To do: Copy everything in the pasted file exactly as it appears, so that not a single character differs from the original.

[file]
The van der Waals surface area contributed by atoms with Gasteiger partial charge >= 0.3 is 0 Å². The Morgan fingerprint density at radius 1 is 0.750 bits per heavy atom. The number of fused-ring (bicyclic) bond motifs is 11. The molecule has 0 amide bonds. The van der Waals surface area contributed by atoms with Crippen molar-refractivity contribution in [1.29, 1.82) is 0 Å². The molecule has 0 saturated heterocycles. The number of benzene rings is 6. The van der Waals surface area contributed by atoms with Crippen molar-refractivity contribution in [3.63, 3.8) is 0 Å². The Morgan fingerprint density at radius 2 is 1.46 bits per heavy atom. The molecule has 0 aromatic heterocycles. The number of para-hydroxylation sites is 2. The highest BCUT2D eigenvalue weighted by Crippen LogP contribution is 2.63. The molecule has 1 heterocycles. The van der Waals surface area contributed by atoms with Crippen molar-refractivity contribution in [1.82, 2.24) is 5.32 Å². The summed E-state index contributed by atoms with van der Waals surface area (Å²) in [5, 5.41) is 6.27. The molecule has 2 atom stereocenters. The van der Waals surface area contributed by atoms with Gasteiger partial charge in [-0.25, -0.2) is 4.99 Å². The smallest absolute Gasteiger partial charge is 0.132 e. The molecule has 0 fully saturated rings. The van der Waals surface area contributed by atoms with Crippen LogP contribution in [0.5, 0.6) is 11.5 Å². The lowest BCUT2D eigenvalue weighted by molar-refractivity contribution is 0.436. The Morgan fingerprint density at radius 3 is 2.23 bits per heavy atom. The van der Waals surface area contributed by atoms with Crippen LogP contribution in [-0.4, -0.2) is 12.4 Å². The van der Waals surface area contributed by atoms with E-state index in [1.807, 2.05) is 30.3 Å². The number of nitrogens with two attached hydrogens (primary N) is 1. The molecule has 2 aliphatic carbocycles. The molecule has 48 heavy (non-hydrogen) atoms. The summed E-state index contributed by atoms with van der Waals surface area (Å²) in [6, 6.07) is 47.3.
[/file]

The van der Waals surface area contributed by atoms with Gasteiger partial charge >= 0.3 is 0 Å². The Morgan fingerprint density at radius 1 is 0.750 bits per heavy atom. The number of fused-ring (bicyclic) bond motifs is 11. The molecule has 0 amide bonds. The van der Waals surface area contributed by atoms with Crippen molar-refractivity contribution in [1.29, 1.82) is 0 Å². The molecule has 0 saturated heterocycles. The number of benzene rings is 6. The van der Waals surface area contributed by atoms with Crippen molar-refractivity contribution in [3.63, 3.8) is 0 Å². The Morgan fingerprint density at radius 2 is 1.46 bits per heavy atom. The molecule has 0 aromatic heterocycles. The number of para-hydroxylation sites is 2. The highest BCUT2D eigenvalue weighted by Crippen LogP contribution is 2.63. The molecule has 1 heterocycles. The van der Waals surface area contributed by atoms with Crippen molar-refractivity contribution in [1.82, 2.24) is 5.32 Å². The summed E-state index contributed by atoms with van der Waals surface area (Å²) in [5, 5.41) is 6.27. The molecule has 2 atom stereocenters. The van der Waals surface area contributed by atoms with Gasteiger partial charge in [-0.25, -0.2) is 4.99 Å². The smallest absolute Gasteiger partial charge is 0.132 e. The molecule has 0 fully saturated rings. The van der Waals surface area contributed by atoms with Crippen LogP contribution in [0.5, 0.6) is 11.5 Å². The lowest BCUT2D eigenvalue weighted by molar-refractivity contribution is 0.436. The Morgan fingerprint density at radius 3 is 2.23 bits per heavy atom. The van der Waals surface area contributed by atoms with Crippen LogP contribution in [-0.4, -0.2) is 12.4 Å². The van der Waals surface area contributed by atoms with E-state index in [1.807, 2.05) is 30.3 Å². The number of nitrogens with two attached hydrogens (primary N) is 1. The molecule has 2 aliphatic carbocycles. The molecule has 48 heavy (non-hydrogen) atoms. The summed E-state index contributed by atoms with van der Waals surface area (Å²) in [6, 6.07) is 47.3.